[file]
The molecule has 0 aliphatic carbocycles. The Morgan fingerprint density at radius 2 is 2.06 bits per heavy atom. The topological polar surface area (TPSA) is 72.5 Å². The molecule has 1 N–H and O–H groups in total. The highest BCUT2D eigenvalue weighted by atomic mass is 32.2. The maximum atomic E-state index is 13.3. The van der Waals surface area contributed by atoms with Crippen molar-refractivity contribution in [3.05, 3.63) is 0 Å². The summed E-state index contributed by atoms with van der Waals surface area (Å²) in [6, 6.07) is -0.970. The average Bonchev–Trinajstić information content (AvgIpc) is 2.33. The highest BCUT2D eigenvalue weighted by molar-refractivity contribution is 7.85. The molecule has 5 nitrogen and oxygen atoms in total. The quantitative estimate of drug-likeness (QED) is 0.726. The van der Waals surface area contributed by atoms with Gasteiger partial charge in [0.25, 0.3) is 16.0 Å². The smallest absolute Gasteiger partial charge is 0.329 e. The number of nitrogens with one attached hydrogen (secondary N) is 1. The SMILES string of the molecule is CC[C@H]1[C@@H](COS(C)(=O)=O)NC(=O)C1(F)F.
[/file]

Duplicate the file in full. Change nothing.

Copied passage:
The molecule has 0 aliphatic carbocycles. The Morgan fingerprint density at radius 2 is 2.06 bits per heavy atom. The topological polar surface area (TPSA) is 72.5 Å². The molecule has 1 N–H and O–H groups in total. The highest BCUT2D eigenvalue weighted by atomic mass is 32.2. The maximum atomic E-state index is 13.3. The van der Waals surface area contributed by atoms with Crippen molar-refractivity contribution in [3.05, 3.63) is 0 Å². The summed E-state index contributed by atoms with van der Waals surface area (Å²) in [6, 6.07) is -0.970. The average Bonchev–Trinajstić information content (AvgIpc) is 2.33. The highest BCUT2D eigenvalue weighted by molar-refractivity contribution is 7.85. The molecule has 5 nitrogen and oxygen atoms in total. The quantitative estimate of drug-likeness (QED) is 0.726. The van der Waals surface area contributed by atoms with Gasteiger partial charge in [0.25, 0.3) is 16.0 Å². The smallest absolute Gasteiger partial charge is 0.329 e. The number of nitrogens with one attached hydrogen (secondary N) is 1. The SMILES string of the molecule is CC[C@H]1[C@@H](COS(C)(=O)=O)NC(=O)C1(F)F.